President Donald Trump has officially recognized Israeli sovereignty over the Golan Heights, in a move that could have dire consequences for the Middle East peace process. Trump claims that recognizing Israel’s claim to the land, seized from Syria in 1967, was a move of “critical strategic and security importance.” Yet, contrary to this, Israel already acts with full military authority in the region- formal recognition will have no effect on the ground. In fact, one area where the move does seem certain to have consequences is the potential damage to the Israel-Palestine peace process.
By recognizing the Golan Heights as Israeli, Trump not only disregards international law (UN Security Council Resolution 242 forbids “the acquisition of territory by war”), but he risks emboldening Israel in its ongoing occupation of the West Bank. A joint statement from the five EU members of the UN Security Council- Britain, France, Germany, Belgium and Poland- raised concerns about the potential “consequences for the region” that may stem from recognition of illegal annexation. Trump’s move can be construed as an effective endorsement of Israel’s seizure of territory, with Hezbollah Chief Hassan Nasrallah claiming that it signals U.S. support of “Israel sovereignty over the West Bank” in the near-future.
A move to recognize Israeli claims to the West Bank would be deeply damaging to the current peace process, founded upon a two-state solution to the conflict. Robert Malley, a former Middle East adviser to Barack Obama, claims that the Golan Heights move continues the Trump administration’s “one-sided” Middle East policy, representing a shift from the two-state pursuit of “Arab-Israeli peace” towards a “redrawing” of this process. Trump’s move has rightly received condemnation from the international community, and states must continue to do all they can to ensure this potentially destabilizing transformation of the peace process is prevented.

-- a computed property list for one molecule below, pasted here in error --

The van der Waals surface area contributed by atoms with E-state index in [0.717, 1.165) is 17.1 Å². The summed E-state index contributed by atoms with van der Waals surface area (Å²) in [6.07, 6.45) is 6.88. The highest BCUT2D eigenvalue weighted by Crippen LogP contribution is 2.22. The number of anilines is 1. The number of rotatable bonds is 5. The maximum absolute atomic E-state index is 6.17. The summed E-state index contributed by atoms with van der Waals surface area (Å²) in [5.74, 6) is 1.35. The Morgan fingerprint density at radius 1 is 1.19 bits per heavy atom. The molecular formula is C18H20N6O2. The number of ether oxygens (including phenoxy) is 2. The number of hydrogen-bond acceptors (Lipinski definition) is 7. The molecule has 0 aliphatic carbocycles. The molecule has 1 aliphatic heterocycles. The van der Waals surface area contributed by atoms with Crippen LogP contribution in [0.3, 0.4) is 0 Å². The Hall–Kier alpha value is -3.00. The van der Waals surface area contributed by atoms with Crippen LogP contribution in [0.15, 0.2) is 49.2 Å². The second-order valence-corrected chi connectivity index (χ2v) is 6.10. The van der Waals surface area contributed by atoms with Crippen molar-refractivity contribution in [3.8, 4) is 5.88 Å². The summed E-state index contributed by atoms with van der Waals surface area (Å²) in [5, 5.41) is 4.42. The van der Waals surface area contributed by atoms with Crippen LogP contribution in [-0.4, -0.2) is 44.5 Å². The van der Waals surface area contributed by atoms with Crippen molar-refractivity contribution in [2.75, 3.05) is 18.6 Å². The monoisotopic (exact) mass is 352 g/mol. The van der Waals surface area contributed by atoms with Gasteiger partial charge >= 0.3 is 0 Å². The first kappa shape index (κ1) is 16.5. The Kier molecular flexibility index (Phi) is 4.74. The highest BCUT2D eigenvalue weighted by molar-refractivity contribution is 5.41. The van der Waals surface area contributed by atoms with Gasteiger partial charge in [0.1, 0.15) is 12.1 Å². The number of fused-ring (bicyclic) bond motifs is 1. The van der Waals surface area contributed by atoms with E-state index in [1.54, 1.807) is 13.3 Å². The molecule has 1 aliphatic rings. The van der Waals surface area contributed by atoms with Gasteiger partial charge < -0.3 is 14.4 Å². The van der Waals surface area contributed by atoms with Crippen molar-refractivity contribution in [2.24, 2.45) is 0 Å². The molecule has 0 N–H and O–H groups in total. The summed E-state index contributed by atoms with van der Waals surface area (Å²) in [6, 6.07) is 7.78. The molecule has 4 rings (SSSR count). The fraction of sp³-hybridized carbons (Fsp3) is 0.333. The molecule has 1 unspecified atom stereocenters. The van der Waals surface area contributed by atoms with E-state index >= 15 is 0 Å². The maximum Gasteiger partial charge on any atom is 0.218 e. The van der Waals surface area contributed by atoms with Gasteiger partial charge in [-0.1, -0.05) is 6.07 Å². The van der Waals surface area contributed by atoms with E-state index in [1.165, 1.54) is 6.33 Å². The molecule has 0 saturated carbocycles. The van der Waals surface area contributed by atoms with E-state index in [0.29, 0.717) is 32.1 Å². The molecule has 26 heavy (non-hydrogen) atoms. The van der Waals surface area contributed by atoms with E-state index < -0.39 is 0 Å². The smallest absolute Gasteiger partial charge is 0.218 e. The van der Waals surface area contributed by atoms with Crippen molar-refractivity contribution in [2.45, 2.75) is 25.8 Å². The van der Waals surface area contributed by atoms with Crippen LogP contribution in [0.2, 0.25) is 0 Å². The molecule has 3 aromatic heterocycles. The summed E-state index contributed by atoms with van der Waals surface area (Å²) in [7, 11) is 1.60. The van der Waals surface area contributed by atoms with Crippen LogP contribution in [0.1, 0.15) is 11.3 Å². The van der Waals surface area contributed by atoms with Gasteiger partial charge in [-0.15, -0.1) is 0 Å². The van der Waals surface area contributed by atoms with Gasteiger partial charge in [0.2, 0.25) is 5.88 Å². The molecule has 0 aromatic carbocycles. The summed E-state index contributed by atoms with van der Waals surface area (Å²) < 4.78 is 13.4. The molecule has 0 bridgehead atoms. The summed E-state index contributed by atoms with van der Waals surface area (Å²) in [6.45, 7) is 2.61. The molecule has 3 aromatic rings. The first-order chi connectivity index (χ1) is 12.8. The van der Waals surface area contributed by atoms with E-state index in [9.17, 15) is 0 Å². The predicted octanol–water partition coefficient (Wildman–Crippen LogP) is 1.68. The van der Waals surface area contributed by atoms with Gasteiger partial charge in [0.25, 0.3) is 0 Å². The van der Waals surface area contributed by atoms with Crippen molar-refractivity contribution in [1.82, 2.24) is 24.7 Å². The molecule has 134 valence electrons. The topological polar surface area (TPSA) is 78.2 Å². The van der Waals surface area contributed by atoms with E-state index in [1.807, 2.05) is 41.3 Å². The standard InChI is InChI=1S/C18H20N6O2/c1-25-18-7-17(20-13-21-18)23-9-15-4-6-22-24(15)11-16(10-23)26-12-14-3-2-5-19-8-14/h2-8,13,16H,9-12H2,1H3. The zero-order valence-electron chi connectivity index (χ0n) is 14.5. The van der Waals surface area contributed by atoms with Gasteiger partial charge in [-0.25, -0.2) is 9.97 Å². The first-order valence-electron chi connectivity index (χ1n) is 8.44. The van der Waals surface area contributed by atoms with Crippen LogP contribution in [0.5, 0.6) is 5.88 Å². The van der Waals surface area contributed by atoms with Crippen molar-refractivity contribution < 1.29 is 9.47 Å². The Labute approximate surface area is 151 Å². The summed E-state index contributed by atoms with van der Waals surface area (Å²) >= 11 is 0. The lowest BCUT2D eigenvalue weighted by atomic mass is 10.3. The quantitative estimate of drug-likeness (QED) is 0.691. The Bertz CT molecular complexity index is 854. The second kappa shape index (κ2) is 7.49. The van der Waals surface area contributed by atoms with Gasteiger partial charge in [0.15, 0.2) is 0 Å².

The move must too be understood in context. It comes amid growing Israeli appetite for hardening of its policy in the West Bank. Prime Minister Netanyahu’s Likud Party saw its central committee vote unanimously for annexation of the West Bank in 2017; Naftali Bennett, co-chair of the New Right party, has proposed plans for annexation of parts of the territory; and the parties further to the right of Israeli politics, the Identity Party and the Union of Parties of the Right, support even more extreme ‘solutions’, including the forced relocation of Palestinians from the region. Should Netanyahu’s Likud win the most seats in the upcoming April elections, a coalition with such parties seems likely. In such an event, these policy proposals will be firmly on the agenda.
Sentiment is hardening not only in Israel. As mentioned by Malley, the U.S.’ own Middle East policy is increasingly one-sided. In a recent state department report, the administration redefined Gaza and the West Bank as “Israel-controlled territories”, no longer acknowledging them as “occupied territories.” In May of last year the U.S. controversially moved its embassy from Tel Aviv to Jerusalem; and the regime’s personnel are increasingly pro-Israel – the U.S. ambassador David Friedman opposes the two-state solution, whilst Jared Kushner is known to have strong personal ties to Benjamin Netanyahu.
In recognizing the Golan Heights as Israeli, Trump risks undermining the central tenet of the Israel-Palestine peace process. Diplomatic pressure should be placed upon the U.S. to respect the Palestinian claim to territory and the international rules-based order that condemns illegal annexation. If Israel begins to feel that it will not only face minimal consequences for annexation of the West Bank but will in fact have the support of the global hegemon, the prospects for a peaceful two-state solution look bleak. There is a real risk the current one-state reality may become permanent.